Three exiled Syrian journalists reunite to watch footage from the beginning of the revolution

Our Memory Belongs To Us

Source: CPH:DOX

‘Our Memory Belongs To Us’

Dirs: Rami Farah, Signe Byrge Sorensen. Syria/Denmark/France/Palestine. 2021. 90 mins.

Our Memory Belongs To Us is an inventive response to the question of how to shape urgent, unpolished activist footage, captured on the fly, into a coherent portrait of a revolution. Recorded in Daraa, Syria from 2011-12, the film invites a dialogue between the material and three of the men who shot it. The result is a personal, powerful and thought-provoking interrogation, not just of the grassroots movement against the Assad regime, but also of the role played by citizen journalists in raising awareness of it.

A personal, powerful and thought-provoking interrogation

It is a doubly potent experience – the already-arresting footage is given an added weight by the emotional responses of the men who rewatch it, reunited for the first time since their exiles to the UK, Germany and the Netherlands. This is by no means the first film to explore the role of the citizen journalist in the Syrian conflict; notable examples include For Sama and City Of Ghosts. But while this is unlikely to match the cultural impact of the former and lacks the lyricism of the latter, this film’s reflective approach, and its focus on Daraa, gives it a fresh angle that should capture the attention of further festival programmers and human-rights organisations.

In 2012, Paris-based Syrian filmmaker and performer Rami Farah was entrusted with a hard drive full of files documenting the nascent protests as they grew into an uprising. The man who handed it to him, Yadan Draji, had been forced to flee Syria with nothing but this cache of video footage, recorded by him and four friends. Farah didn’t know the city, but through the scraps of video captured on phones and cameras, he was able to create a stylised cartographic representation of Daraa, as it was. This was then projected onto a screen backdrop in a Paris theatre where, nearly 10 years after the first protests, Draji was reunited with two of his fellow guerilla reporters, Odai Al Taleb and Rani Al Masalma.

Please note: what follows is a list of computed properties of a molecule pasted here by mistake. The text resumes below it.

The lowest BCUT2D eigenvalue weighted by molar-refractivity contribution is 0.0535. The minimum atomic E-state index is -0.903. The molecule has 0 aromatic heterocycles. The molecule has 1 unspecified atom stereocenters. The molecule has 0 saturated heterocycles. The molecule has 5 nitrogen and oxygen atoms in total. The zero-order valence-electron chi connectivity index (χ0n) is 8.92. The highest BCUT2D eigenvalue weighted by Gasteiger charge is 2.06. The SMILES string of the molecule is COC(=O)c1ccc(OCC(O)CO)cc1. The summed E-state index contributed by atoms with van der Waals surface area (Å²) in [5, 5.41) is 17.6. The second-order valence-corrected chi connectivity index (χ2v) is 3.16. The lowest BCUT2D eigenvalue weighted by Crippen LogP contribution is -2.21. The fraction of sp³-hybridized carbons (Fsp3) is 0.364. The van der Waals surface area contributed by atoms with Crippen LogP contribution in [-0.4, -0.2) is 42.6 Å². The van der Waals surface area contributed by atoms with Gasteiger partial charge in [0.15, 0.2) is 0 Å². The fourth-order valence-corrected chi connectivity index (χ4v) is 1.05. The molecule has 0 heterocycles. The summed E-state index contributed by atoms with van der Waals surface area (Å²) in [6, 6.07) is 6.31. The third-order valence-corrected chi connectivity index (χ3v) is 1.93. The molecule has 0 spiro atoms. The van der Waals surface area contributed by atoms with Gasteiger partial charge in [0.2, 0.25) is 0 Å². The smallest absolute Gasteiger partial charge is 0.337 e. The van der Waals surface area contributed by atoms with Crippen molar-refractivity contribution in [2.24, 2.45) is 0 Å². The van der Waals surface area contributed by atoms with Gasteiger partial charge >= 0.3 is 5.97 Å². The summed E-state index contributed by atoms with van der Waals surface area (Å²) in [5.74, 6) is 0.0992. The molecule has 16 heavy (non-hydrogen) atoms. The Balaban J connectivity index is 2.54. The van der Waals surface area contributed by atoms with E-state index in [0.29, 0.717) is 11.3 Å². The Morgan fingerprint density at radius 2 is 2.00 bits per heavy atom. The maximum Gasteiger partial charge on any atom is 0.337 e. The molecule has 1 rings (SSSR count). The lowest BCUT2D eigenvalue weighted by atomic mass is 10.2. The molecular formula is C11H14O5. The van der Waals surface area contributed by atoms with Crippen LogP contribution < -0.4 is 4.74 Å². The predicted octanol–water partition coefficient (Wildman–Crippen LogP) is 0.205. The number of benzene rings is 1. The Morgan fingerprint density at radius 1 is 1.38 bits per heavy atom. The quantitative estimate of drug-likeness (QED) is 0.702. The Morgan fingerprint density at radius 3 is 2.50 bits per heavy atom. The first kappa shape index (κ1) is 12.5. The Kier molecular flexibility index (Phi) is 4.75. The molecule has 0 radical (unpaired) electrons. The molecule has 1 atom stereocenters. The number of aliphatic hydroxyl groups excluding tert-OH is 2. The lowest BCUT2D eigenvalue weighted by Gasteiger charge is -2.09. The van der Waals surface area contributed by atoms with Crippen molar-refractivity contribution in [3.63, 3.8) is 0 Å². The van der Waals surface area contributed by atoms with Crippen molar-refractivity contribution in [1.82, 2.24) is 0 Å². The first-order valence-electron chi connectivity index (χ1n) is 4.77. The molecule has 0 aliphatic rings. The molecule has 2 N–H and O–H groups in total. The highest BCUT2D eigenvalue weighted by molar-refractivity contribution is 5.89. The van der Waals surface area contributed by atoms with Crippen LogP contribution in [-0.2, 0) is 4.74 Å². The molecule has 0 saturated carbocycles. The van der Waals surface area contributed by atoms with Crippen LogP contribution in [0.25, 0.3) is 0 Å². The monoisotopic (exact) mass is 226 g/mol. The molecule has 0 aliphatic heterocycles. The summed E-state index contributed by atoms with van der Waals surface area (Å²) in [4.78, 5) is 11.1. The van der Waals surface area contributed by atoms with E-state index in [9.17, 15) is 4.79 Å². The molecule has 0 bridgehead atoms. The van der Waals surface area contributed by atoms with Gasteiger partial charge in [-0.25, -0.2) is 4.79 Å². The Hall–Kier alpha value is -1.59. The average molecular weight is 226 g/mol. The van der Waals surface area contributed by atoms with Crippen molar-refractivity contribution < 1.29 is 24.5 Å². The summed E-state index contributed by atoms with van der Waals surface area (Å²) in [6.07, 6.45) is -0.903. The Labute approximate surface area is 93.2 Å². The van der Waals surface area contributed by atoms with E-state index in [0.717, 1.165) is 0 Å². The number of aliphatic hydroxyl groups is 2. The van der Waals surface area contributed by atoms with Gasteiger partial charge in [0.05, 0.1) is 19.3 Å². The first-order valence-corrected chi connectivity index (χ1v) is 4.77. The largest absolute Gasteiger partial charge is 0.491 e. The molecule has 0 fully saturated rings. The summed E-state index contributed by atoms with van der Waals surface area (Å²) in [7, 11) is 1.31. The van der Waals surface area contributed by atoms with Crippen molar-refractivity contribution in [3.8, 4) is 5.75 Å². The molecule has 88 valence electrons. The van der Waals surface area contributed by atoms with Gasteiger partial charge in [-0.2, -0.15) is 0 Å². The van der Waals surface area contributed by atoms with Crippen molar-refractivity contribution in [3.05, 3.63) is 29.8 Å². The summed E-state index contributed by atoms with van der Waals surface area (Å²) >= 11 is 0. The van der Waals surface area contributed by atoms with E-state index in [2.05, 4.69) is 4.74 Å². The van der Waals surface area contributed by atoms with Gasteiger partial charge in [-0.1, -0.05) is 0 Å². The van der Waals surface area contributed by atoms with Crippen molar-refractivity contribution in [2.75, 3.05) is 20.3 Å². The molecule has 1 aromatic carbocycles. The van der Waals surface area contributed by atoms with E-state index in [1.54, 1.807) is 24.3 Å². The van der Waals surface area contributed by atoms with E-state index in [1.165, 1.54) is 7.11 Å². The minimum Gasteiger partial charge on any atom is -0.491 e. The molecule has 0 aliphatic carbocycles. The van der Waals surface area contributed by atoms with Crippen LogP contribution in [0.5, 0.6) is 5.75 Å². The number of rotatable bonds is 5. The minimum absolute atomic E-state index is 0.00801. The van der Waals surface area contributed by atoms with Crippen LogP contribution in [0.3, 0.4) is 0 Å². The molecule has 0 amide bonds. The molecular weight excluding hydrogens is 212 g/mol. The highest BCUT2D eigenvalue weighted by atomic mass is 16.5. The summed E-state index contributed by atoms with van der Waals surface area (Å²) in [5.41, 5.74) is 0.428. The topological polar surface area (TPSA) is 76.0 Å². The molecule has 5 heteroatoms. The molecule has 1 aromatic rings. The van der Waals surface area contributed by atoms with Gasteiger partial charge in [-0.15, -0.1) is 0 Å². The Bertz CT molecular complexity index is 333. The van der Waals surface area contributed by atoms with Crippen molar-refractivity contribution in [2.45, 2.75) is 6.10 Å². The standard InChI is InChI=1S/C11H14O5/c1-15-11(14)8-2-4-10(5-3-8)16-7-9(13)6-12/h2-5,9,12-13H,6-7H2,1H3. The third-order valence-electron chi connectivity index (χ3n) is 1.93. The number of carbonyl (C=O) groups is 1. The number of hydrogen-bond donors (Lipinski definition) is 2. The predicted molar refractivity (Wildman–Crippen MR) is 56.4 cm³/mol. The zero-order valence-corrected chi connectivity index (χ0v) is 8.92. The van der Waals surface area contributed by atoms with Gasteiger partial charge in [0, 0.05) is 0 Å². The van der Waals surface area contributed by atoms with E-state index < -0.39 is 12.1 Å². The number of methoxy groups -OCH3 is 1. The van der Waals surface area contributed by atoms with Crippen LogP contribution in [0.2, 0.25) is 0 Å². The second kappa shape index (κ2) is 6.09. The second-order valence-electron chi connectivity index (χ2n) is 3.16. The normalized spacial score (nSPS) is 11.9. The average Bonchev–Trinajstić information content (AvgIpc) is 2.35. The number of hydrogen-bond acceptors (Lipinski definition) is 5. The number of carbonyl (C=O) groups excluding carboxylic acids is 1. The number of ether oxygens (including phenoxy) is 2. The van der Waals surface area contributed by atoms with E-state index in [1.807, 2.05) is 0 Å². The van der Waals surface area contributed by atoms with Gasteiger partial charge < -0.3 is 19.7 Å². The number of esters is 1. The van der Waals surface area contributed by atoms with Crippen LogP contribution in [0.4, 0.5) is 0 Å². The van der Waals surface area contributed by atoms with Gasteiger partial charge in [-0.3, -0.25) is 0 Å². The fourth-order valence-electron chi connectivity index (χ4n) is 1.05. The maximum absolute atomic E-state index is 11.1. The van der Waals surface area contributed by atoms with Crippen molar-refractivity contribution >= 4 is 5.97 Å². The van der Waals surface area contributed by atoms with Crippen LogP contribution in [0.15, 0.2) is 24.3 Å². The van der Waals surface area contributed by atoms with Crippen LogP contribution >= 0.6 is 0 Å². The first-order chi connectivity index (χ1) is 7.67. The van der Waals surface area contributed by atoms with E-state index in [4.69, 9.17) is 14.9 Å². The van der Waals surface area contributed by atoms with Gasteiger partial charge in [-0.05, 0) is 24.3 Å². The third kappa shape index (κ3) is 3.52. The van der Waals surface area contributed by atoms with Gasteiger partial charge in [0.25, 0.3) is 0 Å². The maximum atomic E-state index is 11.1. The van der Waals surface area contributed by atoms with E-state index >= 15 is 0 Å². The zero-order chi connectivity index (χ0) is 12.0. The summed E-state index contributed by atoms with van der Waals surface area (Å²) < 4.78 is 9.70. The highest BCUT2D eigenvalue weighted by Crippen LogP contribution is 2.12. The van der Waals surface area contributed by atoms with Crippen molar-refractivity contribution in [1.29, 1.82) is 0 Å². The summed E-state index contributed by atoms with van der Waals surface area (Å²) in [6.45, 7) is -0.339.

Farah’s technique is simple – he projects footage from Draji’s hard drive onto the screen and, using three cameras, captures the men’s responses and their recollections. From the outset, the process is emotionally charged. Watching a clip of the government soldiers, which is mockingly narrated by a man who has comically disguised his voice, Draji tries to guess the identity of the speaker. He smiles appreciatively, “I wish I could get to know him.” A moment later, Al Taleb recognises the voice as that of Abu Nimir, a close friend and collaborator of all three. “God rest his soul.” Draji chokes up, “I miss him.” An amateur cameraman, Abu Nimir found himself in the unexpected position of reporting for Al Jazeera. Given to corpsing on camera and disguising himself with fake beards, he brought a much-needed levity to the early stages of the uprising. His death – he was gunned down while preparing a report for the news channel – is the one piece of footage his friends refuse to revisit. Somewhat controversially, Farah chooses to include it in the film anyway.

Painful as it clearly is for all three to relive memories they have tried to suppress over the past decade, it is a valuable process. What the men describe as their “moral commitment to film” even the most harrowing material during the revolution has evolved into a similar obligation to contextualise, elucidate and bear witness. And to grieve, for the memory of fallen friends, and for a country that is lost to them.

Production company: Final Cut For Real, On Screen Off Record Productions, OSOR Palestine

International sales: Final Cut For Real,

Producers: Signe Byrge Sorensen, Lyana Saleh, Anne Köhncke

Cinematography: Henrik Bohn Ipsen

Editing: Gladys Joujou

Music: Kinan Azmeh